Whilst experienced Investors and Industry Specialists easily rattle off the industry lingo and terminology, property investment can be a daunting experience and learning curve for the new investor.
Listed are some common terms and meanings that will have you speaking, and understanding, the industry like a pro in no time:
APPRAISAL – An estimate of price of a residential property provided by a licensed Real Estate Agent. Appraisals are an opinion only, are generally free and have no legal standing.
BUYER’S MARKET – A situation in which the property supply exceeds demand, giving purchasers an advantage over sellers in price negotiations. The opposite of a buyer’s market is a seller’s market, a situation in which demand exceeds supply and owners have an advantage over buyers in price negotiations.
CAPITAL GAIN – The amount by which the net proceeds from the resale of a capital item exceed the book value of the asset. In simpler terms capital gain (or loss) is the difference between what you paid for your investment property and what you sell it for minus allowable expenses. As there are many factors involved, always consult your accountant when calculating capital gains.
CAPITAL GROWTH – The increase in the value of your property, or portfolio of properties, over time. Your capital growth is the amount that your property has increased in value by, or the difference between the purchase price (or market value price) and the current estimated value or prospective selling price.
CASH FLOW POSITIVE – A property that is cash flow positive returns a positive cash flow after tax deductions are taken into account, whereas a positively geared property returns an income regardless of tax deductions.
DEPRECIATION – The decrease in value of an item over time, for example a building. When it comes to Investment properties, depreciation can be your friend as you may claim against the depreciation of your investment property.
EQUITY – The interest or value that an owner has in an asset over and above the debt against it. For example, a home-owner has equity in that part of the value of his or her property above the amount borrowed from a lender. Equity can be used to leverage into further property purchases.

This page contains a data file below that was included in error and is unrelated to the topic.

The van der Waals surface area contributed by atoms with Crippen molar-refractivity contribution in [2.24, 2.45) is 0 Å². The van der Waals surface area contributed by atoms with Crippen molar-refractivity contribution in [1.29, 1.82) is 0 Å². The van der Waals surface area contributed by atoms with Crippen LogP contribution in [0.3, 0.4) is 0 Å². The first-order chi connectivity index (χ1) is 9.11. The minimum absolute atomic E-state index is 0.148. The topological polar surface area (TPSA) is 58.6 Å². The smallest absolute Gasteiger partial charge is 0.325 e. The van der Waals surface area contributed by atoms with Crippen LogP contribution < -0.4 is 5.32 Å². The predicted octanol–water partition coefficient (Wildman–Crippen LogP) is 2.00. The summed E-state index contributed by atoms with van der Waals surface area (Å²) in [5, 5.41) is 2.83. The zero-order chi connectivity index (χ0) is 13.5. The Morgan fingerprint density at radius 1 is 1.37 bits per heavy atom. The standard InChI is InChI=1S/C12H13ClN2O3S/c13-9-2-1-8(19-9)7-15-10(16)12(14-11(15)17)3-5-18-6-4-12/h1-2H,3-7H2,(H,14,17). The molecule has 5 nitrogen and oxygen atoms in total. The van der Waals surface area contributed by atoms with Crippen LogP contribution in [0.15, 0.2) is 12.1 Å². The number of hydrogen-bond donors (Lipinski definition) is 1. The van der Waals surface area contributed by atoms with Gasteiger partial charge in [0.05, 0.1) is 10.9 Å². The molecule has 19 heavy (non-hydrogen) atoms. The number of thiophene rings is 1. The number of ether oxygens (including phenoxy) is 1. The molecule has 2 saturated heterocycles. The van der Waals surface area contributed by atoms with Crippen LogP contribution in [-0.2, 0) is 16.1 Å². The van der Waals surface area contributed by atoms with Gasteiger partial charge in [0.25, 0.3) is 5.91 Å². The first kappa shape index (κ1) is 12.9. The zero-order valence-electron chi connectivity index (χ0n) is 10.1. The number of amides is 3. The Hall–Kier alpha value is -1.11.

FITTINGS – A term used to describe installed items that may be removed from a property without causing irreparable damage to the land, structure or use of the premises.
FIXTURES – Those parts of a property affixed to structures or land, usually in such a manner that they cannot be independently moved without damage to themselves or the property pertinent to them. Fixtures are usually included in a sale and commonly include items such as carpets and awnings.
GEARING – The term refers to borrowing funds to invest, as an example, a rental property. Negative gearing occurs when the expenses on your investment are higher than the income you receive. If your investment is making a loss you may be able to offset your expenses against other income such as your salary, potentially reducing your tax. Positive gearing occurs when your rent from your investment property is higher than costs such as loan repayments, interest, property maintenance and rates. You may be subject to additional tax on any income derived from a positively geared investment.